In other words, courts would have to be unabashed in their partisanship to help Trump pull this off. Lower courts, and ultimately the Supreme Court, would have to run roughshod over norms and the law to spoil ballots after they’ve already been stirred into the pot, and doing that would cashier whatever remains of their legitimacy in the public’s eye. But this is a problem we’ve seen with GOP-dominated courts in less high-profile cases over and over again: if they’re shameless enough, there’s nothing to stop them.
This concern about challenged ballots commingling with unchallenged ballots isn’t limited to Pennsylvania, and even raises the specter of Republicans engineering situations that allow them to circumvent vote counting: by kettling absentee voters into submitting ballots in ways and at times that leaves them vulnerable to legal challenges, waiting until those ballots have been commingled with the rest, and then declaring it impossible to determine the “legitimate” winner.
Last week, the general counsel to the Florida department of state issued guidance to election officials asserting that secure ballot drop boxes must be staffed by humans at all times. Scores of thousands of ballots have already passed through drop boxes that do not meet this criterion.
Slate legal writer Mark Joseph Stern noted that though this guidance lacks support in state law, it may nevertheless form the basis of a GOP legal challenge. “Presuming supervisors ignore McVay’s guidance, Florida’s largest counties will collect a huge number of absentee ballots in a manner deemed unlawful by the Department of State,” he writes. “If Joe Biden narrowly wins the state in November, Florida’s Republican-controlled government could argue that these ballots should be thrown out because they were cast through an illegal process. That claim could give rise to litigation that might allow the federal judiciary to call election results into question and invalidate ballots.”
As in Pennsylvania, though, the biggest risk may not be that Trump and the GOP will successfully challenge some ballots. It’s that those invalid ballots will have been irretrievably commingled with unchallenged ones. Republicans wouldn’t succeed in helping Trump throw out Democratic votes; they’d succeed in making a full count impossible.
No doubt at this juncture, Republicans would crow that they and Trump had warned states and cities against vastly expanding absentee voting. But their I-told-you-sos would be offered in bad faith. There would be nothing wrong with the challenged ballots other than the fact that Republicans believe invalidating them would help Trump hold on to power, one way or another. They would be justifying the theft of an election on the grounds that officials and judges didn’t foresee the death of Ruth Bader Ginsburg, and the confirmation of Amy Coney Barrett, when they set out to help citizens vote safely, away from crowds, as a deadly airborne virus plagues the nation.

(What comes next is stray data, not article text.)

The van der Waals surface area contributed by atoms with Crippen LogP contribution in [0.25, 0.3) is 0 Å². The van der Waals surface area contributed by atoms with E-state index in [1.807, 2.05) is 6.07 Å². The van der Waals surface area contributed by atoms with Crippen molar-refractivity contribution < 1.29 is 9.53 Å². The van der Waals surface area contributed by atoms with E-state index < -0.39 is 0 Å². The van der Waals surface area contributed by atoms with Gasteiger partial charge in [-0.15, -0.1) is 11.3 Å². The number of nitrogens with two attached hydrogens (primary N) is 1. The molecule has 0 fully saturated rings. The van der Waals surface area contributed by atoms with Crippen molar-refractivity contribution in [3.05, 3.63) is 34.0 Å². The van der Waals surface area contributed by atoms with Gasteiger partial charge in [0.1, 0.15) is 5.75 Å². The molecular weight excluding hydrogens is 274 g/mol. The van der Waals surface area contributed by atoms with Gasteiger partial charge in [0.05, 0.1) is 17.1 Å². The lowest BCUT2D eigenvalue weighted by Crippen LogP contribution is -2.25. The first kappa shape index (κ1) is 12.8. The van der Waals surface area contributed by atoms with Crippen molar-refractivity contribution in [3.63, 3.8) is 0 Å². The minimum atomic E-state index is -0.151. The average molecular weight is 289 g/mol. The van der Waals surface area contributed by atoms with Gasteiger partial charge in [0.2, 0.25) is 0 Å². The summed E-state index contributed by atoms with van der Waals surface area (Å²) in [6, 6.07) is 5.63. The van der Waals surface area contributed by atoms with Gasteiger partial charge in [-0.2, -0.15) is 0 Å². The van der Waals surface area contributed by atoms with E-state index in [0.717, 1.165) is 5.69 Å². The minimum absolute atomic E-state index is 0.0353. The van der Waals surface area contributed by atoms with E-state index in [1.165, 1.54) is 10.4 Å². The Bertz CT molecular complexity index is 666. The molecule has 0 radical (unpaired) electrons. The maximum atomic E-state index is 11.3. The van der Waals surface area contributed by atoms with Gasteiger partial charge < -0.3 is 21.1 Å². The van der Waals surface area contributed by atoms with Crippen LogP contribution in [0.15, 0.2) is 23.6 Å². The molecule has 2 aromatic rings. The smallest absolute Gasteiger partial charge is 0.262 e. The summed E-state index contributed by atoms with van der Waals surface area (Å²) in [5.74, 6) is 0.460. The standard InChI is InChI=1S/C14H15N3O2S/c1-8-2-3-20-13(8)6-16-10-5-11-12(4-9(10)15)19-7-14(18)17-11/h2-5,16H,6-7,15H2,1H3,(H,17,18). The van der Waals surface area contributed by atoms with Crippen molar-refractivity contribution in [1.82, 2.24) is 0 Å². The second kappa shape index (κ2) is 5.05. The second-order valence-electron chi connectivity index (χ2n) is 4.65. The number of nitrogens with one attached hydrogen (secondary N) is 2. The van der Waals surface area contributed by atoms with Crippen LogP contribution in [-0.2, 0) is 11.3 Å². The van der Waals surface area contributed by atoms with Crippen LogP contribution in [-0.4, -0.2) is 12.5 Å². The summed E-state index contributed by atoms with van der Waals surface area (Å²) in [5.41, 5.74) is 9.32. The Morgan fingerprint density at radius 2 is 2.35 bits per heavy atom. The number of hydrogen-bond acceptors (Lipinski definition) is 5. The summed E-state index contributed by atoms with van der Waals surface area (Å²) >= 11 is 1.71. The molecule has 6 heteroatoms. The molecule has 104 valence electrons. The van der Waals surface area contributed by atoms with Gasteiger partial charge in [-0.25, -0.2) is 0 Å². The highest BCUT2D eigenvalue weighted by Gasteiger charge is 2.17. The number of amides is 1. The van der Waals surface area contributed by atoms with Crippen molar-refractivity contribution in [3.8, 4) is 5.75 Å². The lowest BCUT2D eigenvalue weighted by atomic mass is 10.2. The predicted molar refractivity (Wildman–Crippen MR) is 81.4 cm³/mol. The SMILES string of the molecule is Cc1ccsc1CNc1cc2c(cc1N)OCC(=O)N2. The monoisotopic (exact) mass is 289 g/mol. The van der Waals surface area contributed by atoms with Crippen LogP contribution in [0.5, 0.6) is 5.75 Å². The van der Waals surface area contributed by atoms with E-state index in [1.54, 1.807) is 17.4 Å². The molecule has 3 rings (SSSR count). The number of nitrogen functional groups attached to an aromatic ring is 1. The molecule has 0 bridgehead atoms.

Indeed the purpose of gaming out possible schemes like this, however unlikely they are to succeed, is to pre-empt them, so they don’t catch the public and the media unaware, and so they aren’t mistaken for anything other than naked and illegitimate efforts to steal an election.
Florida and Pennsylvania aren’t the only states that Trump may target for having commingled challenged and unchallenged ballots—but together they would be pivotal.
In theory, the state officials themselves could pre-empt this kind of chicanery—by segregating out ballots in states like Pennsylvania that are likely to be challenged, or by declaring that voters in states like Florida will not be punished for following the rules. And even after adverse Supreme Court rulings, the political and legal battles over which candidate is entitled to contested state electoral votes would continue, particularly in states with Democratic administrations, and Republican legislatures—including the key states of Pennsylvania, Michigan, Wisconsin, and North Carolina.
Spokespeople for the Pennsylvania and Florida secretaries of state did not respond to emailed questions before publication.
But ultimately the power to discredit Trump’s underlying premise—that partisan courts and free-agent electors, loyal to the president, should dictate the winner of the election—rests with engaged citizens. Trump and his supporters haven’t committed to any particular species of legal challenge, but they have stood squarely behind the idea that his allies on the court should say which votes count and which don’t, and that they should do so in a way that guarantees him a second term. It’s ultimately voters, spurred to action by their leaders, who have the power to reject this premise, by handing Trump a defeat outside the “margin of litigation,” and by preparing to march peacefully, day after day, if and when tries to disenfranchise them anyhow. The best way to help people do that is to alert them in advance to what Trump’s legal schemes might look like in practice, frame them before he can, so that he loses two key advantages: the power to misleadingly shape public perception, and the element of surprise.